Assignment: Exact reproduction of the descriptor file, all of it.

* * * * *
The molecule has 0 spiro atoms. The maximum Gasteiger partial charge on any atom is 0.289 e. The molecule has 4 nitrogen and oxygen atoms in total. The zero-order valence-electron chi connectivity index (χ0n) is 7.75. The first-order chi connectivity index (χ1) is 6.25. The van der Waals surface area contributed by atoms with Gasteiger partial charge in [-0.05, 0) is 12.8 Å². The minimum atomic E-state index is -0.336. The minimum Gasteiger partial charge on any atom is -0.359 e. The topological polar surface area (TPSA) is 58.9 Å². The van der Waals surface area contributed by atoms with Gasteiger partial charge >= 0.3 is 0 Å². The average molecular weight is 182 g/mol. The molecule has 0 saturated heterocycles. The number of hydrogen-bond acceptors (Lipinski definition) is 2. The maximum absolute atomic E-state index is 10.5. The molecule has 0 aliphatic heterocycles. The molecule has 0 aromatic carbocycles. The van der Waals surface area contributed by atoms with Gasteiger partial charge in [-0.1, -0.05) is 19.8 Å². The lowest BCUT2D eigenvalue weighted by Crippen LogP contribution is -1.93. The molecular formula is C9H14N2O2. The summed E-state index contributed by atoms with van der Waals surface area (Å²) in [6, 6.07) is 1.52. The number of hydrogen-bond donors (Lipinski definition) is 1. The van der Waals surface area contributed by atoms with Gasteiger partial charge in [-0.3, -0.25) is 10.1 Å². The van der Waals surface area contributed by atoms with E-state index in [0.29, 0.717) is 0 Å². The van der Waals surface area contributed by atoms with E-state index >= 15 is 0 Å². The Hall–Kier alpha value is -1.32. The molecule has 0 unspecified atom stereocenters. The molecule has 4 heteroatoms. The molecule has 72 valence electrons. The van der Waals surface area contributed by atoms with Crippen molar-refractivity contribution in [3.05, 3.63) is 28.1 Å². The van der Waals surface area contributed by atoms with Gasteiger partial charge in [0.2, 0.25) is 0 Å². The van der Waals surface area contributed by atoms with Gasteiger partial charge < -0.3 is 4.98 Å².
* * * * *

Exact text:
The molecule has 0 spiro atoms. The maximum Gasteiger partial charge on any atom is 0.289 e. The molecule has 4 nitrogen and oxygen atoms in total. The zero-order valence-electron chi connectivity index (χ0n) is 7.75. The first-order chi connectivity index (χ1) is 6.25. The van der Waals surface area contributed by atoms with Gasteiger partial charge in [-0.05, 0) is 12.8 Å². The minimum atomic E-state index is -0.336. The minimum Gasteiger partial charge on any atom is -0.359 e. The topological polar surface area (TPSA) is 58.9 Å². The van der Waals surface area contributed by atoms with Gasteiger partial charge >= 0.3 is 0 Å². The average molecular weight is 182 g/mol. The molecule has 0 saturated heterocycles. The number of hydrogen-bond acceptors (Lipinski definition) is 2. The maximum absolute atomic E-state index is 10.5. The molecule has 0 aliphatic heterocycles. The molecule has 0 aromatic carbocycles. The van der Waals surface area contributed by atoms with Gasteiger partial charge in [-0.1, -0.05) is 19.8 Å². The lowest BCUT2D eigenvalue weighted by Crippen LogP contribution is -1.93. The molecular formula is C9H14N2O2. The summed E-state index contributed by atoms with van der Waals surface area (Å²) in [6, 6.07) is 1.52. The number of hydrogen-bond donors (Lipinski definition) is 1. The van der Waals surface area contributed by atoms with Gasteiger partial charge in [-0.3, -0.25) is 10.1 Å². The van der Waals surface area contributed by atoms with E-state index in [0.29, 0.717) is 0 Å². The van der Waals surface area contributed by atoms with E-state index >= 15 is 0 Å². The Hall–Kier alpha value is -1.32. The molecule has 0 unspecified atom stereocenters. The molecule has 4 heteroatoms. The molecule has 72 valence electrons. The van der Waals surface area contributed by atoms with Crippen molar-refractivity contribution in [3.05, 3.63) is 28.1 Å². The van der Waals surface area contributed by atoms with Gasteiger partial charge in [0.2, 0.25) is 0 Å². The van der Waals surface area contributed by atoms with Gasteiger partial charge < -0.3 is 4.98 Å².